How to Make Money

Is an Expensive College Worth the Cost? Here’s One Way to Decide

Updated November 14, 2016
by Dana Sitar
Staff Writer
Best value colleges

The price of college continues to rise. Along with it, student loan debt is crippling a generation, with the average person leaving school about $30,000 in the hole.

It has to make you ask, is it worth it?

For decades, we’ve been raised to consider post-secondary education as inevitable as K-12. We assume a college degree is valuable enough to pay for itself in the end — but that may not be the case across the board.

Which degrees are worth it? In many cases, that depends on where they come from.

Growing up in a blue-collar town where the majority of our parents never went to college, most of the kids at my high school assumed a state university was our best option after graduation.

The biggest reason? It seemed affordable.

But college is an investment. You have to consider what it will yield, not only what it will cost upfront.

How Do You Measure a College’s Return on Investment?

Simply put, return on investment (ROI) on anything is what you get out of it compared to what you put in.

The overall value of going to college is difficult to calculate, since many of the variables are intangible.

You invest time and energy, and yield experiences, knowledge, relationships and a better understanding of yourself, other people and the world.

We can measure the money, though. What does it cost to go to college, and how much can you make after you leave?

In its 2016 College ROI Report, PayScale measures ROI by calculating how much the median graduate earns in the 20 years after graduation, then subtracting the 24-year median pay of a high school grad (since they’d have an extra four years to work) and the cost of four years of tuition.

Which Colleges Offer the Best ROI?

The report considers a host of financial factors — including tuition and on-campus cost of living, financial aid, graduation rate and household income — to determine the colleges and universities with the best payoff.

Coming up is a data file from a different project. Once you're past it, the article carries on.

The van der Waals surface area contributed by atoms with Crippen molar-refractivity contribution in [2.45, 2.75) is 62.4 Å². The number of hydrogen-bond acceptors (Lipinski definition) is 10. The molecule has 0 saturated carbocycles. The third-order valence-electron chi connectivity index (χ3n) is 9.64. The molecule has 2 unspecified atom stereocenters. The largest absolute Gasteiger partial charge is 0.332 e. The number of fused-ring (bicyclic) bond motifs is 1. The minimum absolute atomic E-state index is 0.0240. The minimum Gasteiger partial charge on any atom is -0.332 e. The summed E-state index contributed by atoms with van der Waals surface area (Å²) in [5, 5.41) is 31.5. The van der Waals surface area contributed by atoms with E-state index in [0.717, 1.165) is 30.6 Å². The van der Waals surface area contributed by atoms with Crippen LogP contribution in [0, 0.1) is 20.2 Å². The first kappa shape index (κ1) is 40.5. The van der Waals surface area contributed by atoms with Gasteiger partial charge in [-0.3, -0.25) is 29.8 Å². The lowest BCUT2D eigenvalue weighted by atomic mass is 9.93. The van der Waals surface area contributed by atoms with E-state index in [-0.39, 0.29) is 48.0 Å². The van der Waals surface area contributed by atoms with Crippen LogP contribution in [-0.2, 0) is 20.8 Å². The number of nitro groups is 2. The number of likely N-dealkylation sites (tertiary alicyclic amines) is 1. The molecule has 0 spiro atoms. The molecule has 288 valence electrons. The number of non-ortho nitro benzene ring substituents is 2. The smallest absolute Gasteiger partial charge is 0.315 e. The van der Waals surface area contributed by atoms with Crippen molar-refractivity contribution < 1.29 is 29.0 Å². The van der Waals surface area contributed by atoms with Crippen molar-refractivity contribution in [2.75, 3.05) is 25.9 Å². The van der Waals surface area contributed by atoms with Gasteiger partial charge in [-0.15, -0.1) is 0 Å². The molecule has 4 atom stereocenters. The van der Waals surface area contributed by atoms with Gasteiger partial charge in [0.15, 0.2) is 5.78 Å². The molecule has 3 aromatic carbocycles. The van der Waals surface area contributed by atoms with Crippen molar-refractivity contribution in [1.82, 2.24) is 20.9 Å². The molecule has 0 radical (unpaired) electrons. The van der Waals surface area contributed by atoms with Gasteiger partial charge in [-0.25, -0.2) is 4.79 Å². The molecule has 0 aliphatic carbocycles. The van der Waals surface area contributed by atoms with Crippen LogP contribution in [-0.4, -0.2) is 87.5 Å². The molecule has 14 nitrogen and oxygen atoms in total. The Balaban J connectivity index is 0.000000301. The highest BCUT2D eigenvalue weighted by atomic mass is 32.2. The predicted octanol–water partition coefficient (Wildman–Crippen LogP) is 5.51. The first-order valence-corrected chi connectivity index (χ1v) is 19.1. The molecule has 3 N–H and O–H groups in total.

Here are the top three:

1. California Institute of Technology (CalTech)

  • ROI = $973,000
  • Cost for four years of tuition = $230,000

2. Massachusetts Institute of Technology (MIT)

  • ROI = $972,000
  • Cost for four years of tuition = $232,000

3. (Tie) Harvey Mudd College AND SUNY – Maritime College

  • ROI = $945,000
  • Cost of four years of Harvey Mudd tuition = $249,000; Cost of four years of SUNY tuition = $89,000

(Taking financial aid into account flips the top two so MIT winds up on top, and Harvey Mudd holds third place all by itself.)

These numbers paint a picture that can help you make a smarter decision when choosing a school. What seems affordable now could end up looking less-than-ideal in hindsight.

For example, my alma mater, University of Wisconsin – Madison, ranks 171st for ROI (in-state, without considering financial aid). It seemed like a smart choice because of the low cost going in. But in the long run, I might be missing out.

If I’d attended Princeton University, which ranks 9th for ROI without financial aid, I would have paid more than twice as much. But, after accounting for the costs, I’d net almost double the money over the 20 years after graduation, so it’s still a better deal.

How to Pay for an Expensive College

Unsurprisingly, about half of the top 10 are prestigious private schools.

One look at the cost to attend these schools might have you running the other way.

Thankfully, the most prestigious schools are probably more affordable than you think.

Many of the people from my hometown might balk at the prospect of attending Princeton because of its price tag.

But they probably don’t know that more than 60% of Princeton students receive need-based grants to cover their tuition, room and board, fees, books, transportation and more.

Similar aid options exist for many of the big-name schools near the top of PayScale’s list, like Stanford, Harvard, Carnegie Mellon, Harvey Mudd, MIT and more.

If programs like these don’t meet your financial needs, here are more ways to get the money you need so you don’t have to settle for a school that might not give you the ROI you’re looking for:

Your Turn: What factors are you considering when choosing a college?

Dana Sitar (@danasitar) is a staff writer at The Penny Hoarder. She’s written for Huffington Post, Entrepreneur.com, Writer’s Digest and more, attempting humor wherever it’s allowed (and sometimes where it’s not).

by Dana Sitar
Contributor for The Penny Hoarder

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